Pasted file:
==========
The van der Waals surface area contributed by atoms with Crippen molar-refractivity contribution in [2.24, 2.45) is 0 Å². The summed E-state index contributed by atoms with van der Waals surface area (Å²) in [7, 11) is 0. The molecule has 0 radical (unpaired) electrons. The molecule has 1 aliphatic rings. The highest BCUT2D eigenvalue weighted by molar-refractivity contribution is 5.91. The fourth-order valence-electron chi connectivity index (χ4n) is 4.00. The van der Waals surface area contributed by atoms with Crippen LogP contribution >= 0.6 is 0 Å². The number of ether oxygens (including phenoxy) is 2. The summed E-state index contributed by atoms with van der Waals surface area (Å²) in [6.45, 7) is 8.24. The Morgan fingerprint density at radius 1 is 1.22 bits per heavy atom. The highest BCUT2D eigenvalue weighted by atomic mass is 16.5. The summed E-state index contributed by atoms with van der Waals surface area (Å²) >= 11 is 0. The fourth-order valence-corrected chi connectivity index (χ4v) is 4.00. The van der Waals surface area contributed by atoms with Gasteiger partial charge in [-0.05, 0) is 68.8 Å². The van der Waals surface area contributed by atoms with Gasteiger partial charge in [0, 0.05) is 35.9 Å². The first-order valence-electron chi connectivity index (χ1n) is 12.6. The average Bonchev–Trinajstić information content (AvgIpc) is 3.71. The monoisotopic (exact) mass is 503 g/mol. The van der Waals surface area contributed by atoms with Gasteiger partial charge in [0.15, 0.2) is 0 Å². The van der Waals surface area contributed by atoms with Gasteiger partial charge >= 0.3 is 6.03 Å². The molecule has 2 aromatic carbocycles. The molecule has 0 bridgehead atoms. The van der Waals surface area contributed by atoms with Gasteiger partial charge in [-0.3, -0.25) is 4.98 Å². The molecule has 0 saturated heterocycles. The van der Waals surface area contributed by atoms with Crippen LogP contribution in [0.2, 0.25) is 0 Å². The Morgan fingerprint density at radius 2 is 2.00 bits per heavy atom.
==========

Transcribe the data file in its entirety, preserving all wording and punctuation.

The van der Waals surface area contributed by atoms with Crippen molar-refractivity contribution in [2.24, 2.45) is 0 Å². The summed E-state index contributed by atoms with van der Waals surface area (Å²) in [7, 11) is 0. The molecule has 0 radical (unpaired) electrons. The molecule has 1 aliphatic rings. The highest BCUT2D eigenvalue weighted by molar-refractivity contribution is 5.91. The fourth-order valence-electron chi connectivity index (χ4n) is 4.00. The van der Waals surface area contributed by atoms with Crippen LogP contribution >= 0.6 is 0 Å². The number of ether oxygens (including phenoxy) is 2. The summed E-state index contributed by atoms with van der Waals surface area (Å²) in [6.45, 7) is 8.24. The Morgan fingerprint density at radius 1 is 1.22 bits per heavy atom. The highest BCUT2D eigenvalue weighted by atomic mass is 16.5. The summed E-state index contributed by atoms with van der Waals surface area (Å²) >= 11 is 0. The fourth-order valence-corrected chi connectivity index (χ4v) is 4.00. The van der Waals surface area contributed by atoms with Gasteiger partial charge in [-0.05, 0) is 68.8 Å². The van der Waals surface area contributed by atoms with Gasteiger partial charge in [0, 0.05) is 35.9 Å². The first-order valence-electron chi connectivity index (χ1n) is 12.6. The average Bonchev–Trinajstić information content (AvgIpc) is 3.71. The monoisotopic (exact) mass is 503 g/mol. The van der Waals surface area contributed by atoms with Gasteiger partial charge in [0.15, 0.2) is 0 Å². The van der Waals surface area contributed by atoms with Gasteiger partial charge >= 0.3 is 6.03 Å². The molecule has 2 aromatic carbocycles. The molecule has 0 bridgehead atoms. The van der Waals surface area contributed by atoms with Gasteiger partial charge in [-0.3, -0.25) is 4.98 Å². The molecule has 0 saturated heterocycles. The van der Waals surface area contributed by atoms with Crippen LogP contribution in [0.2, 0.25) is 0 Å². The Morgan fingerprint density at radius 2 is 2.00 bits per heavy atom.